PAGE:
So you just paid off your mortgage? What do you do now? Paying off your mortgage can be an exciting time, but the process is a bit more complicated than just sending in that last check. Here is what you need to know.
Our Mortgage will Pay Off in a Few Months
Before we start some background is in order. Our mortgage will be paying off this calendar year. I can say that with absolute certainty as the remaining balance will pay off with normal payments finalizing in December. Hurray! Anyway, as part of this major life step, I have been investigating what to do when the payoff comes. This is the culmination of that investigation.
The Process of Paying the Mortgage Off
So first off, understand that paying off your mortgage may not be as simple as writing a large check. Many lenders require you to call in and get a payoff quote. Some charge a fee for that quote. Even worse, some types of loans have penalties for early payoff.
Thankfully our loan does not have one of these fees. However, to make a payment beyond 20% of our remaining balance that exceeds a monthly payment we are required to call in for the payment. Honestly, I plan on riding our remaining payments fully through to December, so I will not be experiencing this process. But in general, writing a letter or making a call can get the process started.
Once you have your payoff balance and pay it, the fun begins. Your lender should send you a cancellation statement that your mortgage is paid in full. You should be monitoring for this letter and if you do not receive it within a month of payoff you should contact your lender.
Filing Your Mortgage Cancellation, The Most Important Step
Your lender may also file your payoff with the county. Not all lenders do this. If they do not, then you will need to do so. Search for your county deeds site online to find the correct method to do so if necessary. Either way, you should probably monitor your payoff status with the county to ensure the lien shows up as released from your mortgage. Our own county has a website where you can query your property and see that a lien has been released. This step is extremely important and you should keep copies of all associated paperwork.
Changing Up Home Owners Insurance
After you have validation that your mortgage is canceled you should contact your homeowner’s insurance company and notify them of the removed lien. Without doing this should you ever need your insurance for a major issue the payment might go to the lender rather than you. That could be a major hassle, so it is important not to delay this step. In addition, some lenders may provide you a discount now that your mortgage is complete. Finally, if your homeowner’s insurance is paid out of mortgage escrow now is the time to set up alternate payment methods.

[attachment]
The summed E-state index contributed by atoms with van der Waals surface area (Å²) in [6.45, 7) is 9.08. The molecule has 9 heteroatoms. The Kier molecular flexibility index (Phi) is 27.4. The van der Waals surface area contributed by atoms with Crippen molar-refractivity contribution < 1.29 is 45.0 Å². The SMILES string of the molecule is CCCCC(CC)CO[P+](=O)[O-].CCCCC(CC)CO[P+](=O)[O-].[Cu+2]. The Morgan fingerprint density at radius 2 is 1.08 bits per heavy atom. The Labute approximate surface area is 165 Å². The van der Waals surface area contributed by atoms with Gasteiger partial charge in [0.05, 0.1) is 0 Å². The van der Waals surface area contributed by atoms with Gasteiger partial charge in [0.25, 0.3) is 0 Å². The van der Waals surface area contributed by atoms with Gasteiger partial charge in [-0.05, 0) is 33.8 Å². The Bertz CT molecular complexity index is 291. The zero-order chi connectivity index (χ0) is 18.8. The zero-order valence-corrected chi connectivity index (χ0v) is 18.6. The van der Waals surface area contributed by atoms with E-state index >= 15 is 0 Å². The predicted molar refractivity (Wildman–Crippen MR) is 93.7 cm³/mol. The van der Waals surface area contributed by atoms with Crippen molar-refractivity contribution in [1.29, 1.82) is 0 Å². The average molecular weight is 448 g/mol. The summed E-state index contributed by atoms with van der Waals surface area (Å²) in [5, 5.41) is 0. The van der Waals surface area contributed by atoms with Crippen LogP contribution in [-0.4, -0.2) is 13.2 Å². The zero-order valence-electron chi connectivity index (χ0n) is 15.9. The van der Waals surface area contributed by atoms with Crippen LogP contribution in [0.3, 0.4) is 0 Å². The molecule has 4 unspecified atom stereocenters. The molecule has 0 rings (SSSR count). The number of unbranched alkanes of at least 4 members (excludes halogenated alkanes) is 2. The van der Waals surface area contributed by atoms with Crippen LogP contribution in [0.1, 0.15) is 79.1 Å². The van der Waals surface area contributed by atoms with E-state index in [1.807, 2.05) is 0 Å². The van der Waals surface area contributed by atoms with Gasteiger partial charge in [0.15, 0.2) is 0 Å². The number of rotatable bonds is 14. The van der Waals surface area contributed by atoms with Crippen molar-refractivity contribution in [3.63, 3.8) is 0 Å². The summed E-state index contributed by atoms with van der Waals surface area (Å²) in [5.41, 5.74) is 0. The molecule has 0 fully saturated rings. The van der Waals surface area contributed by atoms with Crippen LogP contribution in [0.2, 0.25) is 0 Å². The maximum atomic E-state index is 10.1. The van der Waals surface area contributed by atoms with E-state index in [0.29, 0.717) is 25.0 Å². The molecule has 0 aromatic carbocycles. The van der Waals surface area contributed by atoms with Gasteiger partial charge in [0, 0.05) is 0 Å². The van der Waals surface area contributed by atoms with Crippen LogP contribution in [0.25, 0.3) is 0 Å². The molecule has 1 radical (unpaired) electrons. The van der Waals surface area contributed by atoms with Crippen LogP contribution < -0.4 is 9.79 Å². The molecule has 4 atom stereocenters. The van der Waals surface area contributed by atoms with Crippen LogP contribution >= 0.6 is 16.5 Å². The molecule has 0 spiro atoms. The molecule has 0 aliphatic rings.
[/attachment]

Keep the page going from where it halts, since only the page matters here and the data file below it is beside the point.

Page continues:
Escrow Pay Outs
Speaking of escrow, any remaining balances from your escrow should be refunded to you by your lender at mortgage payoff. I would recommend making it a point of double checking the payoff is correct. We have experienced inaccuracies in escrow payouts when refinancing and selling other homes.
Setting Up Ongoing Payments for Property Taxes
Now that your escrow is paid out going forward you will now need to remember to pay your property and school taxes on time each year. You should look up the timing with your county and mark it on your calendar. Most counties send reminders, but not all. Then when it occurs you need to make sure to pay it on time to avoid penalty.
This can be good and bad. The good news is if you had escrow you were missing out on interest on your escrow amount over time. You were also unable to pay with other vehicles like credit cards, where taxes may allow a decent opportunity to meet credit card minimum spend. (Remember to check for surcharge amounts for card usage to ensure this is worth the effort).
Ensuring the Tax Man Gets Paid
The bad news is, you now have to remember to pay on time. I’ll be honest, besides not feeling like calling in to pay our mortgage early, the main reason I am waiting until December for payoff is to have one last tax escrow payment. I have yet to adjust our cash flow to handle our yearly property tax payout, which normally hits in late September. (Note every county has different timing).
If we were to pay our mortgage off before the property tax due date there is some risk the escrow amount would not flow back to us in time. Even worse, the last time we refinanced we did shortly before the tax bill hit. Then we had a period where it was not clear if the mortgage company paid out the escrow to the county or not. Given the potential penalties involved, I long ago decided I will never adjust a mortgage immediately preceding a tax payout.
What to Do with the Money No Longer Going Towards a Mortgage?
Well, that is it for the immediate process of paying off your mortgage. That only leaves what to do with all the extra money from those previous payments. Now we need to preface this section with a reminder, you now need to budget and cash flow to pay taxes and homeowner insurance where you may previously have not with escrow. It will be a small amount of your new found payment decrease, but that doesn’t change the need to do so.
Over the years I have found the best way to handle a reduction in debt payments is to redirect those payments into savings. If you can live without the cash while paying the mortgage then you don’t need it after. For us, I will be setting up an auto withdrawal for the funds to our online savings account. That auto withdrawal is almost entirely a psychological move to make us feel like those funds are not there to spend. Then once a month I will be redirecting this money to one of a real estate crowdfunding site, the market, or bonds depending on our asset allocation.
How do you plan on using your increased cash flow once your mortgage is paid off? Anyone else expecting a payoff in the next year?